These business insurance products provide protection for you while you help your clients. Whether you a sole trader, contractor, or carer, you could be exposed to risks which may result in a Professional Indemnity or Public Liability claim against you.
6. Systems and policies
Once you become an NDIS carer and have some on the job experience to your name, you may want to expand your business, perhaps by hiring staff or contractors, or becoming an NDIS Registered Provider. If you are looking to become an NDIS Registered Provider (now, or sometime in the future), now may be a good time to set up your policies, procedures, and systems for when you decide to transition to NDIS Registered Provider status.
At a minimum, you will require a service level agreement (SLA) and a consent form for new clients. As your business grows you may also consider investing in a client management system (CMS) to make managing your business easier. You can also create your own version of a CMS in Microsoft Excel.
7. Finding clients
With all the above taken care of, you are now ready to start taking on independent support worker clients. But just because you’ve hung out your shingle as an independent support worker, that doesn’t necessarily mean that clients will start queueing up to take advantage of your services.
Fair warning – your first few months may be a little slow, but don’t let that bring you down. As mentioned at the start of this blog, there is plenty of independent support work to go around.
While it may not be your forte, marketing can help to raise awareness about your independent support work services, which in turn can help increase your engagement and lead you to connecting with those in need of a helping hand from an independent support worker. To get started with your marketing, you may consider these marketing activities:
- Branding and marketing is much easier with a catchy business name and company logo, so create them.
- Set up social media profiles and like/follow NDIS independent support worker groups on Facebook and LinkedIn.
- Look at what similar independent support workers are doing to get new clients; learn from their approach and adapt it to work for your business.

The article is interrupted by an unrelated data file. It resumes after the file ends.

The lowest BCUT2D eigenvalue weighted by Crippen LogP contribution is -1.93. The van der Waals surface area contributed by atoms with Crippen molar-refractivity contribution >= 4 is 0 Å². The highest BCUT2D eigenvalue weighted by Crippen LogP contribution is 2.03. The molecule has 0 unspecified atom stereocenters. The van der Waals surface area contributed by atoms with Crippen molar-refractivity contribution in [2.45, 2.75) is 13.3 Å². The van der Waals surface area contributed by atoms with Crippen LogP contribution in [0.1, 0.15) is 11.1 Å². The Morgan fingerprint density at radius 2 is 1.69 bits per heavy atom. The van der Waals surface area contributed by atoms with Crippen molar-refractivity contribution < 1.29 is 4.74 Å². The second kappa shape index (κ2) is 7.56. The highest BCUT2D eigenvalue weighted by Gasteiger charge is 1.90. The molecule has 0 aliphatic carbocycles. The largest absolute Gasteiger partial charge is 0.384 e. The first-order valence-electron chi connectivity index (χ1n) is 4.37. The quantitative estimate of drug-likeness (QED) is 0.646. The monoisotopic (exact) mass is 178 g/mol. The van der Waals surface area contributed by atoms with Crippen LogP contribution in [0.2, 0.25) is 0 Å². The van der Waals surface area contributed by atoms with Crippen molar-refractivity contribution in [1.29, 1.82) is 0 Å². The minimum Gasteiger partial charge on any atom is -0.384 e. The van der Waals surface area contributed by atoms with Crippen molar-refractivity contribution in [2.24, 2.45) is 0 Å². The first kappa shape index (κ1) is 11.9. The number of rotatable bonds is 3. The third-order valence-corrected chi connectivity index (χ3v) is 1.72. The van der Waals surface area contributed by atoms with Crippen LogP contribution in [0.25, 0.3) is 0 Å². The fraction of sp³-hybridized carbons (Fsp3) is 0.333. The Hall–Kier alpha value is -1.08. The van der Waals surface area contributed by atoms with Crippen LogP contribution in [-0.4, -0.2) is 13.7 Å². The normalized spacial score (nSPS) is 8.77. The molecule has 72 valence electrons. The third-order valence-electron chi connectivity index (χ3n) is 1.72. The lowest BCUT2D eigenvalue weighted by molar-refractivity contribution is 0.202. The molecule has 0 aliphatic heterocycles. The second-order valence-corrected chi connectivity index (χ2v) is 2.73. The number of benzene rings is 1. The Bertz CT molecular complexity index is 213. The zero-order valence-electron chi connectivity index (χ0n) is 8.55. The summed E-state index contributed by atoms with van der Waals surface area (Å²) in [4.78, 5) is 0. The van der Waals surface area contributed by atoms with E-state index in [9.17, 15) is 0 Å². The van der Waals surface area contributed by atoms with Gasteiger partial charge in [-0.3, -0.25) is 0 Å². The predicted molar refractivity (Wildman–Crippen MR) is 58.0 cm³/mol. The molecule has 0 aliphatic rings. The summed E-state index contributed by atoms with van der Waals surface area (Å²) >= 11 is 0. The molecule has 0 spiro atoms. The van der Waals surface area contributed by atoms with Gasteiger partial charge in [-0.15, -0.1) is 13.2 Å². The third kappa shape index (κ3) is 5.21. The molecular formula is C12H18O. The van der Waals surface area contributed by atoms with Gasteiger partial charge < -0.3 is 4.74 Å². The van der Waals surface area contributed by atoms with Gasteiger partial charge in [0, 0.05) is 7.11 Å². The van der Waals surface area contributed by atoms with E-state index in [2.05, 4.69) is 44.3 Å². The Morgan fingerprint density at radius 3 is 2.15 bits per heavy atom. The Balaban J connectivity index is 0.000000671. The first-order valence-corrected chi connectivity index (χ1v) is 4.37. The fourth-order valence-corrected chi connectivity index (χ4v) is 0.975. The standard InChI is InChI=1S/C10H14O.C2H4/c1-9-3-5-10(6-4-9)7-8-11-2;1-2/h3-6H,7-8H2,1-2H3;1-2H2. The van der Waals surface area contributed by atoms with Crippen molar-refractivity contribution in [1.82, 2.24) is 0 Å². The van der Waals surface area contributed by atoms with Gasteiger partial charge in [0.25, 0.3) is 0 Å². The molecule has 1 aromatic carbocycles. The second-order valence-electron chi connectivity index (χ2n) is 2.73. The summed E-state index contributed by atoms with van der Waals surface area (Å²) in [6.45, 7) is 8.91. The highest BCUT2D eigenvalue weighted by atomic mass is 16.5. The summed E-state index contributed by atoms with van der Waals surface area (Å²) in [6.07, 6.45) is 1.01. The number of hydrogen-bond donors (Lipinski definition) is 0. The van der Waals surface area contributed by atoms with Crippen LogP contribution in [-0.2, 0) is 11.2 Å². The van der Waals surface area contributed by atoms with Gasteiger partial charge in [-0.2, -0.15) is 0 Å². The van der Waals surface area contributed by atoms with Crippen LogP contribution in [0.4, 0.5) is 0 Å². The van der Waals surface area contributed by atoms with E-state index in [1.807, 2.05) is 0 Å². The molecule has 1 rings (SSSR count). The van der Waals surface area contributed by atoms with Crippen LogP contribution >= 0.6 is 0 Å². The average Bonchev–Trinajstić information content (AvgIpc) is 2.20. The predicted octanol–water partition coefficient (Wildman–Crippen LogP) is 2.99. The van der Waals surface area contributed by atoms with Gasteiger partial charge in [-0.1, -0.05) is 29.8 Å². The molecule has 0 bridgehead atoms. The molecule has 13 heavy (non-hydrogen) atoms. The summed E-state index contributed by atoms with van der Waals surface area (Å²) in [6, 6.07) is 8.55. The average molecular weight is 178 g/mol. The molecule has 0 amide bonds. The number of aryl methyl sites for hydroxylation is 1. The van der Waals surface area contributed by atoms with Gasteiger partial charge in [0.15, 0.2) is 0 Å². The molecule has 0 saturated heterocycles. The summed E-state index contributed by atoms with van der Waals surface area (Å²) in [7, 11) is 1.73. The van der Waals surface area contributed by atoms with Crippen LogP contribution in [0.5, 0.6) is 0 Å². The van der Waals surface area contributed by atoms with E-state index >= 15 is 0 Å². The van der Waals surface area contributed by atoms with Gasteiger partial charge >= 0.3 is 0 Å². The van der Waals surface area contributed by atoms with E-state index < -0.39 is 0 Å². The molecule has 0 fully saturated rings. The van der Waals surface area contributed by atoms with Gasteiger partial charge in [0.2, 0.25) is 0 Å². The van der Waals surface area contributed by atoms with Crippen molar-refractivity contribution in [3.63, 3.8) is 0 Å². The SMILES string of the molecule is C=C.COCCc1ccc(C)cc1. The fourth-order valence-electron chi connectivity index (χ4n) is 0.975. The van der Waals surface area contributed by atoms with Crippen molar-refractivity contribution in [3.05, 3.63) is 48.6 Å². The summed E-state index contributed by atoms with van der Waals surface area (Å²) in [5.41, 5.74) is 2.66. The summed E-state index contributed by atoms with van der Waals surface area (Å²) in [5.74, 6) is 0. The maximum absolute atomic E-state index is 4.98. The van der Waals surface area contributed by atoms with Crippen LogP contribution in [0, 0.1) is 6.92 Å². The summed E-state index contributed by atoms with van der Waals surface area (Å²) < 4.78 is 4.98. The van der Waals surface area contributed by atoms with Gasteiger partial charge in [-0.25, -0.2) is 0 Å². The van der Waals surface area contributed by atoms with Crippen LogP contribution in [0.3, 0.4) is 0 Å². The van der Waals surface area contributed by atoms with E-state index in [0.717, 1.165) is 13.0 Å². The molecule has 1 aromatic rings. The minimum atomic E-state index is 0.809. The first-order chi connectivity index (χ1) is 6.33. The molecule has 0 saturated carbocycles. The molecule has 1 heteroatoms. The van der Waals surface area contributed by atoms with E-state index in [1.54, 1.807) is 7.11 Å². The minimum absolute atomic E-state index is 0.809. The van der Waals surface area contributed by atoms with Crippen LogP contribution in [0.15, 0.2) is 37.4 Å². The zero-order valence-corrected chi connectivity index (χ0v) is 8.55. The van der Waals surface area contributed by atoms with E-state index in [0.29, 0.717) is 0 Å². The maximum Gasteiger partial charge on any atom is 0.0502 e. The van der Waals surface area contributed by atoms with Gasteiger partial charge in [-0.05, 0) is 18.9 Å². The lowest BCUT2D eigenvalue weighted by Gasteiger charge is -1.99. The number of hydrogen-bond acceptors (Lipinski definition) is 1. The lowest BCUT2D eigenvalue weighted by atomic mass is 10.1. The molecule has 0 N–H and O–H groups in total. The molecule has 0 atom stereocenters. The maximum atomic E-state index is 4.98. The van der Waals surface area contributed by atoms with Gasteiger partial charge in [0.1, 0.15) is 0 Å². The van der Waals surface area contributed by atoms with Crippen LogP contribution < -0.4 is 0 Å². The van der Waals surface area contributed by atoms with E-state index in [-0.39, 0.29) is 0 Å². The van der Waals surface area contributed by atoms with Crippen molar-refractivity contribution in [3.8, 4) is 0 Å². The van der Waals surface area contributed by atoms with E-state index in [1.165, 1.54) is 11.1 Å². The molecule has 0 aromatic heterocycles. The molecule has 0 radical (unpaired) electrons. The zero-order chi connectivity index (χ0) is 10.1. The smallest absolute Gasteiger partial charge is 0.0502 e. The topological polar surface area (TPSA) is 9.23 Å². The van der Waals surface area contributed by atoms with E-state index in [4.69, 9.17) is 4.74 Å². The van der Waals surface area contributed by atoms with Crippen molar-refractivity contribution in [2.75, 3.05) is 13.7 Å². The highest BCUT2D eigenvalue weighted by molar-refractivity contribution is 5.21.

- Create a company website – these days, template website designs make it easy for anyone to create a great and informative website without costing the bank. You may also contract someone to build a custom website for you.
- Create printed advertising material and send it to all the disability support coordinators in your area.
8. Setting your rates
The maximum that independent support workers can charge for their services is set out in the NDIS Price Arrangements and Limits. The limits get updated from time to time, so it can be in your interest to keep a watchful eye on them.
However, another strategy some independent support workers consider is charging less than the NDIS limits to be more competitive. If you choose to go down that road, be fair with yourself and think it through carefully before lowering your rates.
If you do choose to reduce your rates, ensure that your current rates are reflected in your Schedule of Support form with your Service Agreement. It may also be worth looking at your budget as a whole, rather than focusing on an hourly rate.
Is becoming an independent support worker worth it?
While there is no single, definitive answer to this question, independent support work can be very rewarding – after all, you are providing essential support to those who require it the most. And in the process you are providing much-needed companionship. With resilience, understanding and flexibility, you may find your calling as an independent support worker.
If you are you considering a career as an independent disability support worker, BizCover can help you get started on the right foot by making purchasing your business insurance fast and easy – the way it should be! Compare competitive Public Liability insurance and Professional Indemnity insurance quotes from leading Australian insurers online, get coverage for your business in just 10 minutes, and get back to supporting your clients.
*This information is general only and does not take into account your objectives, financial situation or needs. It should not be relied upon as advice. As with any insurance, cover will be subject to the terms, conditions and exclusions contained in the policy wording. © 2023 BizCover Pty Limited, all rights reserved. ABN 68 127 707 975; AFSL 501769.